Mot Mayhem you could not be more correct, however, all rights are intertwined. Lose one and lose all. That's why we must protect all of them, especially the 2A.
 

mot mayhem

New member
Lets hope He is listening.

I pray that HE is....

{{ Mot Mayhem you could not be more correct, however, all rights are intertwined. Lose one and lose all. That's why we must protect all of them, especially the 2A. }}

Yes, I understand they all are. And that's why we SHOULD fight to preserve them. There are other groups out there defending other rights. This is our battle.

We just need people that will defend them ALL in the higher ranks. I guess that is where our voice in November always needs to be united. As individuals, and a as country.
 
I pray that HE is....

{{ Mot Mayhem you could not be more correct, however, all rights are intertwined. Lose one and lose all. That's why we must protect all of them, especially the 2A. }}

Yes, I understand they all are. And that's why we SHOULD fight to preserve them. There are other groups out there defending other rights. This is our battle.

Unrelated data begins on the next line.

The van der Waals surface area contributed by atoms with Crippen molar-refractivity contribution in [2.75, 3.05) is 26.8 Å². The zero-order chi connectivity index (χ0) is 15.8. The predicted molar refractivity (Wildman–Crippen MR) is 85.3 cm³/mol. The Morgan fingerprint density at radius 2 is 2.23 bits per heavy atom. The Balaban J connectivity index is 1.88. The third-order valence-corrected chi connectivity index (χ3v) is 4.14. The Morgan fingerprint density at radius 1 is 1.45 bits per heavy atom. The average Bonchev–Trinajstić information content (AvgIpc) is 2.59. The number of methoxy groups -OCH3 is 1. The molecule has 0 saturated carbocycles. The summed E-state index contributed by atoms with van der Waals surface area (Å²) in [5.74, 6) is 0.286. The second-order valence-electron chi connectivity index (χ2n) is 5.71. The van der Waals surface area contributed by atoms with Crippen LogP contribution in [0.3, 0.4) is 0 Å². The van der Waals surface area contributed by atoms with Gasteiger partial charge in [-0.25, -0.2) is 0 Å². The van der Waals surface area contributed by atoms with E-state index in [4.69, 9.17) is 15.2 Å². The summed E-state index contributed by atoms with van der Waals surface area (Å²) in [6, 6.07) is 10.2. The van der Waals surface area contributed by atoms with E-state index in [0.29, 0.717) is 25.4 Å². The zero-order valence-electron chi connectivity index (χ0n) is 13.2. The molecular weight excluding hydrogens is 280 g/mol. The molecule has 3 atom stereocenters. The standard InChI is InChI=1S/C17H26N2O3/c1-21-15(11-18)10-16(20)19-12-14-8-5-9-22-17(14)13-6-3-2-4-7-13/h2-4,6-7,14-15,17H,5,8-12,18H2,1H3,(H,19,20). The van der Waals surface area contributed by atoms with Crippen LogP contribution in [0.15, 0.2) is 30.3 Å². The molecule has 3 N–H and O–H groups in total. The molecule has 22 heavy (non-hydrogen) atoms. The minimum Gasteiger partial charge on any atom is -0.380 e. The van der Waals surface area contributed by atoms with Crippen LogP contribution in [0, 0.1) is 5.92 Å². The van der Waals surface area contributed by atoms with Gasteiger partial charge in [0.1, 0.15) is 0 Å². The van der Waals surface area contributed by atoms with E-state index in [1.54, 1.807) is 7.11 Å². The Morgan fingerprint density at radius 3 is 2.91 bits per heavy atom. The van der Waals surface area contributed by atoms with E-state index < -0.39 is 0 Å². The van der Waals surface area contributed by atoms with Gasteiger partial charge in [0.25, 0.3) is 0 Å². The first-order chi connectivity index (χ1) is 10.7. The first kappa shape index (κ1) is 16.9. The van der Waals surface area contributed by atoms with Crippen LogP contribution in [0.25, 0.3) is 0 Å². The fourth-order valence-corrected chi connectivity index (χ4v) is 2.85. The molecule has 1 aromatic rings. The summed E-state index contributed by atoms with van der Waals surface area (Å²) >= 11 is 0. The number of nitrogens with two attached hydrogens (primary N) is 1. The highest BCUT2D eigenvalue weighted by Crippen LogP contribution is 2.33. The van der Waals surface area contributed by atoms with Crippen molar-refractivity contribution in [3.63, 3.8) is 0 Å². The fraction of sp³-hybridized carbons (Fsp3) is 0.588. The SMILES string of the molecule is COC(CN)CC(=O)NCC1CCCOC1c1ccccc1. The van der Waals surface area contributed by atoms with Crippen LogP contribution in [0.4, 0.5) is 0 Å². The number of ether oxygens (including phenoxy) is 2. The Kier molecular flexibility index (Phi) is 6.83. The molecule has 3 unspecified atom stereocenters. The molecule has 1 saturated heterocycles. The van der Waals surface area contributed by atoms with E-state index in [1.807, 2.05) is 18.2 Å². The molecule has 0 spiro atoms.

We just need people that will defend them ALL in the higher ranks. I guess that is where our voice in November always needs to be united. As individuals, and a as country.

Trust me, I am listening. I also couldn't agree more, we must stand as one and be very verbal about our desires. I am not a one issue voter, however, the 2A is high priority when it comes to selecting a representative. I still say if you fight for one right, you fight for all rights. I study all candidates closely and vote appropriately. I also choose the one closest to my beliefs that has the best chance of winning.
 

kwo51

New member
No I know for a fact he is living in Georgia.I also choose the one closest to my beliefs that has the best chance of winning. Thats why I did not vote for mickey mouse I was afarid he would win,and he is a little goofey
 

Members online

No members online now.

Forum statistics

Threads
49,437
Messages
623,685
Members
74,276
Latest member
ForwardUntilDawn
Top